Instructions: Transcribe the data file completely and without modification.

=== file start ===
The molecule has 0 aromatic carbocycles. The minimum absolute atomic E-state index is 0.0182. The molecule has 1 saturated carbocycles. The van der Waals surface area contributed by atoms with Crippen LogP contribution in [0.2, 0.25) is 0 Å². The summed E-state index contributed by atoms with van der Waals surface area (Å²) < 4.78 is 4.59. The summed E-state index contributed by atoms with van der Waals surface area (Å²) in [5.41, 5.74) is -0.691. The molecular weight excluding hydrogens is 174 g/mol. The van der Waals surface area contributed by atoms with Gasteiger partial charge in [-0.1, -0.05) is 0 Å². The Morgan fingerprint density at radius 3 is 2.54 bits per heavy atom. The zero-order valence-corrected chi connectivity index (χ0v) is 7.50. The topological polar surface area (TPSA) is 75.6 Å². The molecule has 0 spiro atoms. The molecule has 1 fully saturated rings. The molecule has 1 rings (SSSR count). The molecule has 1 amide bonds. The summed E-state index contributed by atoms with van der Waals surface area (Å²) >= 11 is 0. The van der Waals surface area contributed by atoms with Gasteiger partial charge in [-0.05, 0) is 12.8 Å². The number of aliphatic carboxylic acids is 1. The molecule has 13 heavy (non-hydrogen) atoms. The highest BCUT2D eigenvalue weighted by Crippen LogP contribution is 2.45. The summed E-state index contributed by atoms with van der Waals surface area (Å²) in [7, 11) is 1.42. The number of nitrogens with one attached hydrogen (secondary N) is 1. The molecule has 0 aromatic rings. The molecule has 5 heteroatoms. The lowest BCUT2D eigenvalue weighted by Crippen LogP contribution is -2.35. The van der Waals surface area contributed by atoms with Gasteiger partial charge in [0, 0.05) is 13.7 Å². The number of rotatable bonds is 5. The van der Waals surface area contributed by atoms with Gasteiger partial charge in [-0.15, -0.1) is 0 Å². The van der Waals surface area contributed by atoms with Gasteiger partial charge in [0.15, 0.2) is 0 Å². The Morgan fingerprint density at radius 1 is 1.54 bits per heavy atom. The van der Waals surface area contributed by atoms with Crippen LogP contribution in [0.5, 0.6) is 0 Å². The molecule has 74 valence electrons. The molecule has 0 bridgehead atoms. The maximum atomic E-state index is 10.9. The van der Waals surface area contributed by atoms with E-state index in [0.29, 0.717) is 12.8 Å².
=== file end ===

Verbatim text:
The molecule has 0 aromatic carbocycles. The minimum absolute atomic E-state index is 0.0182. The molecule has 1 saturated carbocycles. The van der Waals surface area contributed by atoms with Crippen LogP contribution in [0.2, 0.25) is 0 Å². The summed E-state index contributed by atoms with van der Waals surface area (Å²) < 4.78 is 4.59. The summed E-state index contributed by atoms with van der Waals surface area (Å²) in [5.41, 5.74) is -0.691. The molecular weight excluding hydrogens is 174 g/mol. The van der Waals surface area contributed by atoms with Gasteiger partial charge in [-0.1, -0.05) is 0 Å². The Morgan fingerprint density at radius 3 is 2.54 bits per heavy atom. The zero-order valence-corrected chi connectivity index (χ0v) is 7.50. The topological polar surface area (TPSA) is 75.6 Å². The molecule has 0 spiro atoms. The molecule has 1 fully saturated rings. The molecule has 1 rings (SSSR count). The molecule has 1 amide bonds. The summed E-state index contributed by atoms with van der Waals surface area (Å²) >= 11 is 0. The van der Waals surface area contributed by atoms with Gasteiger partial charge in [-0.05, 0) is 12.8 Å². The number of aliphatic carboxylic acids is 1. The molecule has 13 heavy (non-hydrogen) atoms. The highest BCUT2D eigenvalue weighted by Crippen LogP contribution is 2.45. The summed E-state index contributed by atoms with van der Waals surface area (Å²) in [7, 11) is 1.42. The number of nitrogens with one attached hydrogen (secondary N) is 1. The molecule has 0 aromatic rings. The molecule has 5 heteroatoms. The lowest BCUT2D eigenvalue weighted by Crippen LogP contribution is -2.35. The van der Waals surface area contributed by atoms with Gasteiger partial charge in [0, 0.05) is 13.7 Å². The number of rotatable bonds is 5. The van der Waals surface area contributed by atoms with Gasteiger partial charge in [-0.15, -0.1) is 0 Å². The van der Waals surface area contributed by atoms with Gasteiger partial charge in [0.15, 0.2) is 0 Å². The Morgan fingerprint density at radius 1 is 1.54 bits per heavy atom. The van der Waals surface area contributed by atoms with Crippen LogP contribution in [0.5, 0.6) is 0 Å². The molecule has 74 valence electrons. The molecule has 0 bridgehead atoms. The maximum atomic E-state index is 10.9. The van der Waals surface area contributed by atoms with E-state index in [0.29, 0.717) is 12.8 Å².